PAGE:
Hi all! I just discovered this forum, and was wondering if anyone had any advice.
I live in New Orleans (Uptown), and pre-Katrina we had some wild parrots around, and after the storm they've multiplied like crazy. We've got bunches around the neighborhood now. In particular, they like this damaged tree that's in the yard behind ours; Katrina stripped the leaves and killed the branch, so they can see far and wide. What we'd like to do is lure them closer- not to trap them of course, but just to watch them.
We've put out a larger feeder with parrot food, fruit treats, etc. Any other suggestions would be truly appreciated. I even talked to the chick (har har) at PetCo about this, and she looked at me like I was crazy. "You know, we sell those birds. You could walk out of here with it right now and not worry about those wild ones..." lol
If you want to see more pics, I've got a bunch on my blog- http://noteworthyinnola.com
Wild Monk Parrots of Nola
Hi all! I just discovered this forum, and was wondering if anyone had any advice.
You gotta give the "pet store chick" credit for trying to sell you one. Good employee! That is funny.
I know lots of people have these as pets, but I like to see that they are wild and free someplace. What a great experience you are having.
Exactly; they're definately Monk Parakeets/ Quaker Parrot.
According to the research I'd done about the breed, they're known by both names, and there's lots of info about the pet variety of these birds, but other than their probable origins, not a lot about the wild variety.
How fun. What you might try is to put the food in the tree first. Let them get used to it being there and knowing that you won't threaten them. Then start moving it slowly to where you can observe them better - they just might follow the food.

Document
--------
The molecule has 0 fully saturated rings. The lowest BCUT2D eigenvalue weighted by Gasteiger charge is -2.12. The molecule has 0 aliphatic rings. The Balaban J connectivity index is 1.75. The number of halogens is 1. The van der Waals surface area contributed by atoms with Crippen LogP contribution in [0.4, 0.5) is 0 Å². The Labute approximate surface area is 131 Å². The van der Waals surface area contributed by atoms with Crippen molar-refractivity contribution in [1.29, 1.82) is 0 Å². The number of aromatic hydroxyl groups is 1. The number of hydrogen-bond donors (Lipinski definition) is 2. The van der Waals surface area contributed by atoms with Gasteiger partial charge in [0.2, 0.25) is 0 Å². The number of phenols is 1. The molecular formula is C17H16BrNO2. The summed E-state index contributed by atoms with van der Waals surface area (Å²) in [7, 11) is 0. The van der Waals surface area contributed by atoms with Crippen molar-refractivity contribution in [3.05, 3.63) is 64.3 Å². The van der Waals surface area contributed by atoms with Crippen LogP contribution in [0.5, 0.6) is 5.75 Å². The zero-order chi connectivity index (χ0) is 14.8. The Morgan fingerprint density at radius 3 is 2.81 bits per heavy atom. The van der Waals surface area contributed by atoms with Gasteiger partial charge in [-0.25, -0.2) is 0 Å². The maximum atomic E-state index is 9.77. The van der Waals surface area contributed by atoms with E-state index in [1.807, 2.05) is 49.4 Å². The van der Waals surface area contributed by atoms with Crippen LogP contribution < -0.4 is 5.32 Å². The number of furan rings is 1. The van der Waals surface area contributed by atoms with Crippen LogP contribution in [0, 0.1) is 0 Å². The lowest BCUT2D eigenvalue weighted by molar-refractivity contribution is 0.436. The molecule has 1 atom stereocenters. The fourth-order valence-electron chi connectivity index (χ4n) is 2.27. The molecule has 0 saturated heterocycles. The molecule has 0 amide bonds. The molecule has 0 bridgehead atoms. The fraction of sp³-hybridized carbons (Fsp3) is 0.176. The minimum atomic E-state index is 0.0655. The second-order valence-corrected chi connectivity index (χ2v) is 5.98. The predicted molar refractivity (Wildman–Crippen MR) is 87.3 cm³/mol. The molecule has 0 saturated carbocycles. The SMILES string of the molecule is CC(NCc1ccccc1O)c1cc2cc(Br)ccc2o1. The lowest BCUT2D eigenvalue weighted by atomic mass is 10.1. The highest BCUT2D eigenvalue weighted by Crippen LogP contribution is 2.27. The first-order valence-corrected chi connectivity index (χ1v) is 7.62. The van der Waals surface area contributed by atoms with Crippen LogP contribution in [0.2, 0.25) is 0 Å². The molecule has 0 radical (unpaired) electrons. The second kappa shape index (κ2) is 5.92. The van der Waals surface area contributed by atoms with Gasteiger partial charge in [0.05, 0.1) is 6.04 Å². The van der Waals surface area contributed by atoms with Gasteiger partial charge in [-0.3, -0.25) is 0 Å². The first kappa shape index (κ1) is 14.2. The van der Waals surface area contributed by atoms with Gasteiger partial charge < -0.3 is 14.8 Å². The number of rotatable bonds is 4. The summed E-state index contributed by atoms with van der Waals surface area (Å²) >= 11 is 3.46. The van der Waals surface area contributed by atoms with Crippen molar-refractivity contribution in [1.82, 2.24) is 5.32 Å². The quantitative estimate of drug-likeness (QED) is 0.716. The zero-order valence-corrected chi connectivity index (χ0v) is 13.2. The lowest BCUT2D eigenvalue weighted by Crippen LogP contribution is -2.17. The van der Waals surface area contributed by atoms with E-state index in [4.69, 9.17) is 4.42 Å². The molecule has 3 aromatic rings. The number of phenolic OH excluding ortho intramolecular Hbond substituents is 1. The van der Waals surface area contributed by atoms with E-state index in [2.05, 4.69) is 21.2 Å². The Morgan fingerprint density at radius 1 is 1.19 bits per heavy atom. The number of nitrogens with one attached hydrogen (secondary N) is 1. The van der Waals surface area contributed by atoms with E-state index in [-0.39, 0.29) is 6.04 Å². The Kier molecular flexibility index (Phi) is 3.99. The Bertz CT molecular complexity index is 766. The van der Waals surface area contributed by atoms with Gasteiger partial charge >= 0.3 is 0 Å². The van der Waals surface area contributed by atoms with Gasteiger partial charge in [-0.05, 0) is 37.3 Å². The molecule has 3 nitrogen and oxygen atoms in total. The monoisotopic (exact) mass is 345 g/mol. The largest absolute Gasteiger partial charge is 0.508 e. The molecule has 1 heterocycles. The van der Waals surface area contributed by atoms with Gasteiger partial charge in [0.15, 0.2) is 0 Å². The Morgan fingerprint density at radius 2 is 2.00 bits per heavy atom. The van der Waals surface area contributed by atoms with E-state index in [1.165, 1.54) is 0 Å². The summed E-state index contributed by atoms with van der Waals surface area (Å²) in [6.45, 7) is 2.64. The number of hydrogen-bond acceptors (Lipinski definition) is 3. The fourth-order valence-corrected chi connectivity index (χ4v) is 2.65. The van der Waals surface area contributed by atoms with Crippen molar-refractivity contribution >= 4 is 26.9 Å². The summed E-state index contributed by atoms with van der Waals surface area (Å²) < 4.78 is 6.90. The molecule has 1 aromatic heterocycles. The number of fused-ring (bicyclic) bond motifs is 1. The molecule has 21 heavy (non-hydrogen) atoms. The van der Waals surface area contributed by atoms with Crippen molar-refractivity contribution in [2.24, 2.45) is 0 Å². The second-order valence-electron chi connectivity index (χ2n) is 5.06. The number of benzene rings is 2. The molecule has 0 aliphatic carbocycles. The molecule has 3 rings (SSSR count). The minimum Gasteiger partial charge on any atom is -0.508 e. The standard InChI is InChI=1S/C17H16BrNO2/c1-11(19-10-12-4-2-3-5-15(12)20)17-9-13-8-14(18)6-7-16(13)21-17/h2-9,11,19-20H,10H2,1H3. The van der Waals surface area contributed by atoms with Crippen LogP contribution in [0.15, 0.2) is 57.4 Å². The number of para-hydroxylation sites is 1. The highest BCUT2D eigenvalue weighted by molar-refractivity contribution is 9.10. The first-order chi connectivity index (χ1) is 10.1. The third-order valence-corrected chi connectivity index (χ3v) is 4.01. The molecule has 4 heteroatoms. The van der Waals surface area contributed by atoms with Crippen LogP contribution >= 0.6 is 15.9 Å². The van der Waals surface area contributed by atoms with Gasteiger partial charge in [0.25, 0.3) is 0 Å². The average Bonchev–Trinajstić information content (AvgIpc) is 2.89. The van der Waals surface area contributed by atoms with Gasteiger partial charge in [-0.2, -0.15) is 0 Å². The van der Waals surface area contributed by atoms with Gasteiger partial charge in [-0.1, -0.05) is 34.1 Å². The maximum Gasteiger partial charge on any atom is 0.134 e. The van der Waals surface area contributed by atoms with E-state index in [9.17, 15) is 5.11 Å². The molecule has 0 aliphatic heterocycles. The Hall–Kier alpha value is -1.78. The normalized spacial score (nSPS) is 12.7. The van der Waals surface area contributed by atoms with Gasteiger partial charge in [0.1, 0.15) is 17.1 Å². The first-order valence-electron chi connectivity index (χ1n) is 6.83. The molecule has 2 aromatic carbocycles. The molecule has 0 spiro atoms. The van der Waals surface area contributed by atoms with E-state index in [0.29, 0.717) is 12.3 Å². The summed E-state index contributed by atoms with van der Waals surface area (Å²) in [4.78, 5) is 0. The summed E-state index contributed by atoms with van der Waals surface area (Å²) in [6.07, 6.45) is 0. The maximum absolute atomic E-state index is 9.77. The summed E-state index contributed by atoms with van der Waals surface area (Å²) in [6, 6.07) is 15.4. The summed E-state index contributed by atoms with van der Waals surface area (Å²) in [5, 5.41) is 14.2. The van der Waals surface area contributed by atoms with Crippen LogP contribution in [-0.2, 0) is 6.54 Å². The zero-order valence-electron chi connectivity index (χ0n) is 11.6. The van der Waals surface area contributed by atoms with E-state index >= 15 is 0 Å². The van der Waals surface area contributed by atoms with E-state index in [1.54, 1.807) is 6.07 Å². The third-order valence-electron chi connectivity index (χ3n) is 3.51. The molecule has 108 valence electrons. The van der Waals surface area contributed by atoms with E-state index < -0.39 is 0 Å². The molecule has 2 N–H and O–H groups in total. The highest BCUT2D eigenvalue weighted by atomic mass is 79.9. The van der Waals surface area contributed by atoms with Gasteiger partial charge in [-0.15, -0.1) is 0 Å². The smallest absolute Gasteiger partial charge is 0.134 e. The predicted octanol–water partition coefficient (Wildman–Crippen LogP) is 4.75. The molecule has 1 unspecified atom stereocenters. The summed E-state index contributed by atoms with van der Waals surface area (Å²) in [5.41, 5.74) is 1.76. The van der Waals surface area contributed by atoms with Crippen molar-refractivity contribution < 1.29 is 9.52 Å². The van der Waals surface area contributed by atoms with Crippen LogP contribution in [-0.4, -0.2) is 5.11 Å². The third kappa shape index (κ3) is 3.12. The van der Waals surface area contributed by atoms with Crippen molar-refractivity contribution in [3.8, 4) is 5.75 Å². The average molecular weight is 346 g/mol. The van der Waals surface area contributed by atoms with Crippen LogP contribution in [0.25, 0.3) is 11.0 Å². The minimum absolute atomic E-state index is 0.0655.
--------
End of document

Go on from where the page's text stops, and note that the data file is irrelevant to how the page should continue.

Quaker parrots are communal and will build amazing nests if allowed to - a lot of people consider them pests, but I guess it depends on the circumstances.
The thing with parrots is patience and gentleness - did I say patience? lol
Check these links if you haven't seen them already:
I'd love to hear more about your experience with them. Keep us posted!
A parrot mom.
Thanks for all the info, Kathleen!
Unfortunately, I cannot get to the tree- the branches are well over the 2nd story rooftops, and the tree is in an 'unfriendly' neighbor's yard. (I'm on the board of the neighborhood association, and when the police showed up to ask questions about the mother beating on the toddler, they decided that either I or the association reported them. If I had known, I would have! But alas, I didn't know, so it wasn't me.)
So I have to work from within my yard, which is surrounded by a 10ft high wall. I've been asking around, and someone told me where a bunch of them keep their nests, so I'm going to wander over there and try to see it later on- it's supposed to be quite a sight!
I'll see if I can find a wider shot of the tree, but for now here's a bunch of them on the wires.
wow, your parrots look a lot different from ours- much deeper colors- beautiful!
Neighbors...don't you wish we could choose them? The only other thing I can think of is to raise your feeding station on a pole in the middle of your yard so they notice it. Now this will sound crazy, but you could also put a stuffed quaker toy in the feeder like it is eating. I don't give up easily! lol